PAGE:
A new Miss USA has been crowned.
But not without the sort of controversy that often accompanies beauty pageants of this nature.
First, however, the facts from Sunday night:
Kára McCullough earned the honor of Miss USA 2017 by defeating 50 other women from across the country, impressing judges with her beauty, talents and intelligence.
A scientist at the U.S. Nuclear Regulatory Commission, McCullough held off strong challenges from runner-up Meredith Gould (Miss Minnesota) and Chhavi Verg (Miss New Jersey).
McCullough, meanwhile, represented the District of Columbia.
Dancing With the Stars’ veteran Julianne Hough and Terrence J hosted the competition, which aired live from the Mandalay Bay Convention Center on the Las Vegas Strip and which featured performances from Pitbull and country star Brett Eldredge.
Ashley Graham worked backstage as a co-host, while Halima Aden, Carson Kressley, Brooke Lee, Nancy Lublin, Jeannie Mai and Janet Mock chose the winners.
Now, on to the remarks that turned McCullough into a trending topic on Twitter…
With Congress having recently voted to repeal Obamacare and replace it with a plan that would take away health care from millions of Americans, the contestants were asked for their thoughts on this polarizing political subject.
And the eventual winner McCullough sent some heads shaking on Sunday night when she said affordable health care in America is a “privilege” instead of a “right.
“I’m definitely going to say it’s a privilege,” McCullough explained during the question-and-answer segment, expounding as follows:
“As a government employee, I’m granted health care.
“And I see firsthand that for one, to have health care, you need to have jobs, so therefore we need to continue to cultivate this environment so that we’re given the opportunities to have health care as well as jobs for all Americans worldwide.”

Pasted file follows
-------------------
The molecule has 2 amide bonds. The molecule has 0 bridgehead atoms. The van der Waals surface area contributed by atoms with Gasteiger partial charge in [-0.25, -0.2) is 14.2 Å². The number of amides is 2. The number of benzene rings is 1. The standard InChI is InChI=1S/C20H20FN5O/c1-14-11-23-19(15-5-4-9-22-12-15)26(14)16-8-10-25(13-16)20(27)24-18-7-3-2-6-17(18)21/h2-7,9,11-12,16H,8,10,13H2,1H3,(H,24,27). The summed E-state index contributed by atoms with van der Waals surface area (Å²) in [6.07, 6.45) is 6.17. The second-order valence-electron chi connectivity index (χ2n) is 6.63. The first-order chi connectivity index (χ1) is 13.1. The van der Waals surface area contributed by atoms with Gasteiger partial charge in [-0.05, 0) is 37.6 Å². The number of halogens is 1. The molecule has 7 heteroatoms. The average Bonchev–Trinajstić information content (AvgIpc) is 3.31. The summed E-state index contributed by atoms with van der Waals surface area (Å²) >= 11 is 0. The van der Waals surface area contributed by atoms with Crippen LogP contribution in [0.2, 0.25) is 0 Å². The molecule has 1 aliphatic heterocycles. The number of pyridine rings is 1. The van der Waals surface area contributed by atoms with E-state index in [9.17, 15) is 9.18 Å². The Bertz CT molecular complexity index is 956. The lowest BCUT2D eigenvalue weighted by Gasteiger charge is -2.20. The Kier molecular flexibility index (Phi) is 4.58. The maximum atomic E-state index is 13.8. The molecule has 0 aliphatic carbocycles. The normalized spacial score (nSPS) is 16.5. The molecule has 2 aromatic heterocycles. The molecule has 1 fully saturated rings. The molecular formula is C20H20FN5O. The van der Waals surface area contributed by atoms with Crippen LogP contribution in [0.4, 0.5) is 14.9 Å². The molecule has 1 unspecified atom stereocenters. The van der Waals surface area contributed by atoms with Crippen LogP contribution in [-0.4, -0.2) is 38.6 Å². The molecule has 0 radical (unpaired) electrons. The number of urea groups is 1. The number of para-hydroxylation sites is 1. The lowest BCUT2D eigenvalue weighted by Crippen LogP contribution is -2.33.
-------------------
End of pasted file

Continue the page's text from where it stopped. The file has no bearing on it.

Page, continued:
In response to this point of view, Twitter users slammed McCullough, saying they hoped she didn’t take home the crown.
“Miss DC was my fav but … not after that answer,” wrote Twitter user Charlsley Carey. “Everyone has a right to health care.”
Added Kathy Lovett: “Well I guess poor people don’t deserve health care because the new Miss USA said it was a privilege.”
But McCullough did have her defenders, and we’re not just talking about the judges who awarded her the grand prize later in the evening.
“Miss USA is beautiful inside and out,” tweeted Politixgal. “Healthcare IS NOT a right. It costs money & someone has to pay. You shd be paying for your own.”
This, of course, is far from the first time that a beauty pageant contestant created a firestorm with politically-charged comments.
Remember the reaction after Carrie Prejean expressed her stance on gay marriage back in 2009?
Clearly hoping to stir up social media, Miss USA organizers also asked the following question of this year’s contestants:
What do you consider feminism to be, and do you consider yourself a feminist?
“As a woman scientist in the government, I’d like to lately transpose the word feminism to equalism. I don’t really want to consider myself – try not to consider myself like this die-hard, you know, like, ‘Oh, I don’t really care about men.’
“But one thing I’m gonna say, though, is women, we are just as equal as men when it comes to opportunity in the workplace…
“And I say firsthand: I have witnessed the impact that women have in leadership in the medical sciences, as well as just in the office environment.
“So as Miss USA, I would hope to promote that type of leadership responsibility globally to so many women worldwide.”
In a video shared on the Miss USA Twitter account after the competition, McCullough cried backstage as she said she was feeling “extremely overwhelmed with joy,” given that she had just entered the pageant for fun.
“I decided to take life as it comes, and if I could encourage anyone else in the world to do that, please – just take your time.
“Understand the process is so much more important to focus on than just looking toward the outcome.”